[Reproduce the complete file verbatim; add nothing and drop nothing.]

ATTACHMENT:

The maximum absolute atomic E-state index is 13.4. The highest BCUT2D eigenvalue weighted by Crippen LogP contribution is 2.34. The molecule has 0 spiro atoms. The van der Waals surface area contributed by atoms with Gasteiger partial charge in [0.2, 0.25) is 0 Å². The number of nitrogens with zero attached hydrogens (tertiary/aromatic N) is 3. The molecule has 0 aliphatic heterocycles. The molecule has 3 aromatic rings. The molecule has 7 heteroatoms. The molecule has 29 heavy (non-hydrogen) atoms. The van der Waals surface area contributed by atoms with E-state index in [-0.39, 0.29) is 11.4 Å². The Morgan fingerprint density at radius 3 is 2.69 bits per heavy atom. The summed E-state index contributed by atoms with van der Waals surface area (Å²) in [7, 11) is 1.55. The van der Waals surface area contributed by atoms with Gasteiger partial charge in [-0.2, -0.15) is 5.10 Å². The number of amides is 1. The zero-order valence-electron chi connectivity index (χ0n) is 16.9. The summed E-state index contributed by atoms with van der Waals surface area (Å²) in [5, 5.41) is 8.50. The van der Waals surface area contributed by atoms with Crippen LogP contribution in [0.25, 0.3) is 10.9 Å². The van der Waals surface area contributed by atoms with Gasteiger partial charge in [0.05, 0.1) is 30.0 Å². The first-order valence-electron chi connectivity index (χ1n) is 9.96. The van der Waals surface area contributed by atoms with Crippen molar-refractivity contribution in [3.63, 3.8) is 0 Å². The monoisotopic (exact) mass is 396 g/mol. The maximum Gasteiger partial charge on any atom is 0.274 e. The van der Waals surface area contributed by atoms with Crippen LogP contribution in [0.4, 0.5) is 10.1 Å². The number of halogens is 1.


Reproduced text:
The maximum absolute atomic E-state index is 13.4. The highest BCUT2D eigenvalue weighted by Crippen LogP contribution is 2.34. The molecule has 0 spiro atoms. The van der Waals surface area contributed by atoms with Gasteiger partial charge in [0.2, 0.25) is 0 Å². The number of nitrogens with zero attached hydrogens (tertiary/aromatic N) is 3. The molecule has 0 aliphatic heterocycles. The molecule has 3 aromatic rings. The molecule has 7 heteroatoms. The molecule has 29 heavy (non-hydrogen) atoms. The van der Waals surface area contributed by atoms with E-state index in [-0.39, 0.29) is 11.4 Å². The Morgan fingerprint density at radius 3 is 2.69 bits per heavy atom. The summed E-state index contributed by atoms with van der Waals surface area (Å²) in [7, 11) is 1.55. The van der Waals surface area contributed by atoms with Gasteiger partial charge in [-0.2, -0.15) is 5.10 Å². The number of amides is 1. The zero-order valence-electron chi connectivity index (χ0n) is 16.9. The summed E-state index contributed by atoms with van der Waals surface area (Å²) in [5, 5.41) is 8.50. The van der Waals surface area contributed by atoms with Crippen LogP contribution in [0.25, 0.3) is 10.9 Å². The van der Waals surface area contributed by atoms with Gasteiger partial charge in [0.05, 0.1) is 30.0 Å². The first-order valence-electron chi connectivity index (χ1n) is 9.96. The van der Waals surface area contributed by atoms with Crippen molar-refractivity contribution in [3.63, 3.8) is 0 Å². The monoisotopic (exact) mass is 396 g/mol. The maximum Gasteiger partial charge on any atom is 0.274 e. The van der Waals surface area contributed by atoms with Crippen LogP contribution in [0.4, 0.5) is 10.1 Å². The number of halogens is 1.